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Sinn Fein, the major Catholic political party in Northern Ireland, warned of new instability unless it achieves control of the justice system by May. Leaving a meeting Monday with Prime Minister Bertie Ahern of the Irish Republic, Sinn Fein leaders Gerry Adams and Martin McGuinness said if the goal isn't met, they'd demonstrate that sharing power with Protestants is faltering. That, they said, "risks undermining the investment potential" of Northern Ireland. Responsibility for police and the courts currently rests with Britain, and Protestants worry that with Sinn Fein in control, a veteran of the outlawed Irish Republican Army would be put in charge of both.

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Airbus, the European aviation giant and chief competitor to Boeing, lost $1.35 billion last year, its parent company reported. The European Aeronautic, Defense and Space Co. (EADS) blamed the red ink on production delays, especially on its A380 superjumbo passenger jet, and on the fact that its costs are paid in euros while customers pay for finished planes in US dollars. EADS predicted it would return to profitability this year.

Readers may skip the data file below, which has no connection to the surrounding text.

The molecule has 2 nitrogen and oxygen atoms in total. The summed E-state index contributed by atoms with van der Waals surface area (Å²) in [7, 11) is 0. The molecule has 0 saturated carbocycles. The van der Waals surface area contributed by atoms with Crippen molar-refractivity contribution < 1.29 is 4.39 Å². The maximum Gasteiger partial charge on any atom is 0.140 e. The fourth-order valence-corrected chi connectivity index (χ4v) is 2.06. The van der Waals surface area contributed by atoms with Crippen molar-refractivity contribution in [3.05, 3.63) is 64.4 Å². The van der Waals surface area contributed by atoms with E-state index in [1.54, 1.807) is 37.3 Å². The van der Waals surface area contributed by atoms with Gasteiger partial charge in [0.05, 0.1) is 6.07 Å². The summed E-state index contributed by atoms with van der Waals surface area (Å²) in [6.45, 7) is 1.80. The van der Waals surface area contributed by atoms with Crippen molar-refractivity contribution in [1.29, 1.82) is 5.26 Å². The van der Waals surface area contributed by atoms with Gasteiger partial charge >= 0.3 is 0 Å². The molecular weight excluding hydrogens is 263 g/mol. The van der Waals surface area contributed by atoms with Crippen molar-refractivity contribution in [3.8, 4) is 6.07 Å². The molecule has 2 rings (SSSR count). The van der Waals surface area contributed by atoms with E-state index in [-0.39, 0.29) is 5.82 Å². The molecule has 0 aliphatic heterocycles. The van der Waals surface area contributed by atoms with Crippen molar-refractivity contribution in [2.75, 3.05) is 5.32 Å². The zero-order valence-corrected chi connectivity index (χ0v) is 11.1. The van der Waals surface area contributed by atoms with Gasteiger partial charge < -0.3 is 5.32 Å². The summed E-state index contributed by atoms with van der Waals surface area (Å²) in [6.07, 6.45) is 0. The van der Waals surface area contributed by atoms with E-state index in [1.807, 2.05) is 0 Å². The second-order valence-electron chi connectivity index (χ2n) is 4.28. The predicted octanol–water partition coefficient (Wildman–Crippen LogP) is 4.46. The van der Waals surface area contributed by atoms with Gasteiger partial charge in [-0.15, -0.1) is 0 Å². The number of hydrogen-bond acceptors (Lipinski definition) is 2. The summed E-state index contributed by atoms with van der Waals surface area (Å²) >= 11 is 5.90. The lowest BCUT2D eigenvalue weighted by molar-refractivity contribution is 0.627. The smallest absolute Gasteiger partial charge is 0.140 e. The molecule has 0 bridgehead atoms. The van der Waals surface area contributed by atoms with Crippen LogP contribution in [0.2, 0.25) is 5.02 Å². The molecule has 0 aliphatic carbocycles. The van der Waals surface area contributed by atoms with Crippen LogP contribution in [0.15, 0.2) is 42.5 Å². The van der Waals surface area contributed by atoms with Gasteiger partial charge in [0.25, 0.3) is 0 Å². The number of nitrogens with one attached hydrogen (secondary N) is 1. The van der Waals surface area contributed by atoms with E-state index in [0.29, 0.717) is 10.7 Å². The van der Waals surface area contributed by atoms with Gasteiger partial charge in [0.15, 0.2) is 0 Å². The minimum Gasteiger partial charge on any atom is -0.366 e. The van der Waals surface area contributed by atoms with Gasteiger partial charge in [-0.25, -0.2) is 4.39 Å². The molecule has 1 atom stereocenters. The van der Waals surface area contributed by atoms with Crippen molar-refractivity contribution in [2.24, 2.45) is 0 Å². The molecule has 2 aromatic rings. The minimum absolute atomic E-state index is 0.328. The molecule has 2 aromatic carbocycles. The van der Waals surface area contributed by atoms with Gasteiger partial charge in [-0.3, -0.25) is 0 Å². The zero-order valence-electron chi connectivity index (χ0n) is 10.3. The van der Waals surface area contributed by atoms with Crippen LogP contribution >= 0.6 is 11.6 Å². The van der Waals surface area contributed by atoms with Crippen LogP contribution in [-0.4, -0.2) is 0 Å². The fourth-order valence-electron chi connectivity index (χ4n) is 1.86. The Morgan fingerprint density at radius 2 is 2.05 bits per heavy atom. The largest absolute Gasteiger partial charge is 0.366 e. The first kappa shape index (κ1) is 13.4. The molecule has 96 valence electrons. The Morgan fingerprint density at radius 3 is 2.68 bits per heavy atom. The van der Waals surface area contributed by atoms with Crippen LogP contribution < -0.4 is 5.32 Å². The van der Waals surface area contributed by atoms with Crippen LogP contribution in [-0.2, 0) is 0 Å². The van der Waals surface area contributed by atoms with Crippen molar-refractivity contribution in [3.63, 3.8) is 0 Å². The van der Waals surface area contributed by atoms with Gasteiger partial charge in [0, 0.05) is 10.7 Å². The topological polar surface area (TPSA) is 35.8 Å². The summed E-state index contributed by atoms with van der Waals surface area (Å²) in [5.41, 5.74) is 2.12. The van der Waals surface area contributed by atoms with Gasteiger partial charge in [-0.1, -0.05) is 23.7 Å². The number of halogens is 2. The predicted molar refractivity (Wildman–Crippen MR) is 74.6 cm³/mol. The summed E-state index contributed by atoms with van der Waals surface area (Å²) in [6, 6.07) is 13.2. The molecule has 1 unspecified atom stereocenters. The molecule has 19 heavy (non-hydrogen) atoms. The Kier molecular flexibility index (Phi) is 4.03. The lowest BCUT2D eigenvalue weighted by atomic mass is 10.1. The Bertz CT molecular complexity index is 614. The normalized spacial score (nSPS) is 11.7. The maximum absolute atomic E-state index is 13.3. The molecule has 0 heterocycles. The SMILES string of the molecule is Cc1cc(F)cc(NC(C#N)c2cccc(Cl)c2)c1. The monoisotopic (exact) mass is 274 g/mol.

Over the protests of animal welfare activists, Canada's government raised the quota of harp seals that may be culled this year. The Department of Fisheries and Oceans said hunters may kill up to 275,000. That is 5,000 more than last year, when poor ice conditions limited the hunt. The International Fund for Animal Welfare said it was "stunned" at the increase, calling it impossible to justify. But a fisheries department spokesman said, "The seal herd is healthy and abundant right now."

Almost on its original site, a Jewish sports club reopened in Vienna Tuesday, 70 years after it was seized by Nazi troops arriving to annex Austria. The Hakoah Athletic Club had facilities for soccer, wrestling, swimming, and water polo and regularly sent teams abroad to compete before many of its members were executed. Membership in the new club will be open to non-Jews as a means of building bridges to the larger community, reports said.